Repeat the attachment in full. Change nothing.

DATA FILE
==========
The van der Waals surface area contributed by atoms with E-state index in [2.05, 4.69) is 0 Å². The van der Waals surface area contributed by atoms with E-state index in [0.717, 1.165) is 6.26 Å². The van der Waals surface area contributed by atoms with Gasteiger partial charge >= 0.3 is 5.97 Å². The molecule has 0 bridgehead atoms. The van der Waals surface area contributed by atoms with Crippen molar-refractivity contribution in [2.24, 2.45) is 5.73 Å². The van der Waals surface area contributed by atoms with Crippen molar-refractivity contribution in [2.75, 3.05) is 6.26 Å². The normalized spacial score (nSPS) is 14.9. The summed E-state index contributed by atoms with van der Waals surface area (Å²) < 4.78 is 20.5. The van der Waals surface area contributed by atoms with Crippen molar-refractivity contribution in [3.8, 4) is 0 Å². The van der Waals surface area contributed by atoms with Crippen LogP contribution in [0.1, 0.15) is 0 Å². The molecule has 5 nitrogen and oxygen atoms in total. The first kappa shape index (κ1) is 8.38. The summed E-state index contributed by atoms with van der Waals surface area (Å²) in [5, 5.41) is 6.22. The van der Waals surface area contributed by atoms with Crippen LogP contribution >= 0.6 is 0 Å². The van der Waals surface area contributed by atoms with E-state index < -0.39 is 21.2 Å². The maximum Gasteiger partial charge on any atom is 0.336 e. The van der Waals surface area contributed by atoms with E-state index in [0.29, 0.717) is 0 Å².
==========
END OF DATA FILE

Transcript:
The van der Waals surface area contributed by atoms with E-state index in [2.05, 4.69) is 0 Å². The van der Waals surface area contributed by atoms with E-state index in [0.717, 1.165) is 6.26 Å². The van der Waals surface area contributed by atoms with Gasteiger partial charge >= 0.3 is 5.97 Å². The molecule has 0 bridgehead atoms. The van der Waals surface area contributed by atoms with Crippen molar-refractivity contribution in [2.24, 2.45) is 5.73 Å². The van der Waals surface area contributed by atoms with Crippen molar-refractivity contribution in [2.75, 3.05) is 6.26 Å². The normalized spacial score (nSPS) is 14.9. The summed E-state index contributed by atoms with van der Waals surface area (Å²) < 4.78 is 20.5. The van der Waals surface area contributed by atoms with Crippen molar-refractivity contribution in [3.8, 4) is 0 Å². The van der Waals surface area contributed by atoms with Crippen LogP contribution in [0.1, 0.15) is 0 Å². The molecule has 5 nitrogen and oxygen atoms in total. The first kappa shape index (κ1) is 8.38. The summed E-state index contributed by atoms with van der Waals surface area (Å²) in [5, 5.41) is 6.22. The van der Waals surface area contributed by atoms with Crippen LogP contribution >= 0.6 is 0 Å². The van der Waals surface area contributed by atoms with E-state index < -0.39 is 21.2 Å². The maximum Gasteiger partial charge on any atom is 0.336 e. The van der Waals surface area contributed by atoms with E-state index in [0.29, 0.717) is 0 Å².